The Prouts consider that any corpse they encounter, no matter where they pick it up, is a possible COVID positive case and take universal precautions based on the latest guidelines from their national trade association that tracks the CDC guidelines.

Personal Protective Equipment has also been a problem for the funeral industry. “We are at a critical stage on this and are looking to the NJ State Police to unlock the supply chain,” said Kelder. “When we look back at this it will be clear we have not factored in mortuary care as part of the health care system.”

As it turns out, according to Kelder, the greatest threat to the health of his members and their employees comes from the surviving family members of a COVID-19 virus fatality who were exposed to that loved one when he or she was still alive.

“We have surviving family members who think it is ok to break their quarantine to deal with the final arrangements for their loved ones,” he said.

MISSING THE FOREST FOR THE TREES

On April 14, even before the changes to how COVID-19 deaths were to be recorded, Newark Patch reported that Essex County officials had conceded their official COVID-19 death toll, the actual number of the deaths due to the pandemic, were actually “much greater than indicated.”

Throughout the crisis it’s been the deaths in hospitals and senior citizens facilities that have been widely reported on, whereas deaths at home received scant attention.

In an April 18 phone interview, long time Orange residents Rev. Tony Johnson and Jody Leight described how they saw local EMTs respond to a neighbor’s home donned in bio-hazard protective gear with a police patrol car staying parked outside until their neighbor’s body was retrieved from the residence five hours later.

“In communities like ours there are many undocumented people that are out there working jobs where they have no protective equipment and are working jobs off the books and there are living four or five families to one house,” said Leight. “How is social distancing even possible in Orange.”

She continued. “We don’t have a hospital in Orange, and I am concerned we have hundreds of people here who are at risk and will most likely die in their homes.”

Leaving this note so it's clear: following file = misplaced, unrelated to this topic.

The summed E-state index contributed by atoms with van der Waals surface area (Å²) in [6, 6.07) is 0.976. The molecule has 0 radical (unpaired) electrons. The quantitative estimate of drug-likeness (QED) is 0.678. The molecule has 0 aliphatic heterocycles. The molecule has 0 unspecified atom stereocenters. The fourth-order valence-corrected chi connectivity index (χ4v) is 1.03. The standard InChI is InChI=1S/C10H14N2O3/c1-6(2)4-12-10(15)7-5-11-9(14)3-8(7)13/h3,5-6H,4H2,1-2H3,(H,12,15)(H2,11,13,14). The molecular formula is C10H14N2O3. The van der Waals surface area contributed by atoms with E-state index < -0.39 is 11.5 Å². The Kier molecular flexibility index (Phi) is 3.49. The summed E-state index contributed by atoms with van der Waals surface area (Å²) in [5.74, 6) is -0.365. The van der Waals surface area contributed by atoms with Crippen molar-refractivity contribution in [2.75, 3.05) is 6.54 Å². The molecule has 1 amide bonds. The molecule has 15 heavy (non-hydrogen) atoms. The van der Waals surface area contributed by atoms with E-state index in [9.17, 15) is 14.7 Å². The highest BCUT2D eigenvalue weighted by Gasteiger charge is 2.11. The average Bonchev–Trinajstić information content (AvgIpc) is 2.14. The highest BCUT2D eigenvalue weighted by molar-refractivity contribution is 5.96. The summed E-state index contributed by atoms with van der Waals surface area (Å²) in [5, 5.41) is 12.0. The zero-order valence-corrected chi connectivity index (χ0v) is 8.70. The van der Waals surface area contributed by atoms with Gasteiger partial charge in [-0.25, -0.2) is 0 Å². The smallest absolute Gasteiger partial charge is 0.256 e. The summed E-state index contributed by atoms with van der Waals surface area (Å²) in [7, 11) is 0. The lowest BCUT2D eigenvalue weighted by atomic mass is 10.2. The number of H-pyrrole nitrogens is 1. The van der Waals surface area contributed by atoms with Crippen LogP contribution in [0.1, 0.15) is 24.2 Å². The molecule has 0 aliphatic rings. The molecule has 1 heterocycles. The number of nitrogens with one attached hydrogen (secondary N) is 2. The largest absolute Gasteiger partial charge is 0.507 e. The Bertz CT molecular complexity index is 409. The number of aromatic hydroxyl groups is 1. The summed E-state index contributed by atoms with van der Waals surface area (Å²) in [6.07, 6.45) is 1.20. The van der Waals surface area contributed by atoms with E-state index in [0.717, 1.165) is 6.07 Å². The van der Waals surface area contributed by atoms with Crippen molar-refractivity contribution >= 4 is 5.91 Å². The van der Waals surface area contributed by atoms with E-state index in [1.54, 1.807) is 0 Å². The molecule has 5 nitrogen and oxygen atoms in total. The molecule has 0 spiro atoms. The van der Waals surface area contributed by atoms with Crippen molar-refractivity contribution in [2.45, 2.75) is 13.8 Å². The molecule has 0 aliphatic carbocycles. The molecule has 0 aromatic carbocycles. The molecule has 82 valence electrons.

In New York City at one point earlier in the month, the FDNY confirmed that over several days the city was averaging well over 200 residential fatal heart attacks a day, a ten-fold increase over the number recorded this time last year. Even as late as this past weekend the number of cardiac arrests were running exponentially higher than would normally be recorded this time of year.

In subsequent debriefs with the EMS unions, I learned that their members were encountering people who had actually been released from the hospital, only to die at home and others who prolonged seeking medical attention for fear of being forced to go to the hospital and being exposed to COVID-19.

THE BIGGER PICTURE

Dr. Joseph Fennelly, an internist, who served for decades as the chairman or co-chairman of the Medical Society of New Jersey’s bioethics committee, thinks that the fight to contain COVID-19 can’t be just limited to the hospitals and congregant care facilities that have been generating the headlines because the virus is not just inside these facilities but in the community.

“You have to look at this in terms of a cell, a living system and what is the energy that feeds it and you can’t get a handle on that without looking at the residential facet of this,” he said.

One way to do that in real time, posits Fennelly, would be to track the deaths at home in real time even if they can’t be linked to COVID-19 as a way of getting a bead on what we don’t know.

Certainly, we should know how many of those deaths at home were people that were discharged first by the hospital. It would certainly put those patient COVID-19 discharge numbers both Murphy and Cuomo are so fond of citing in their proper context.

(Visited 3,657 times, 1 visits today)

News From Around the Web

The Political Landscape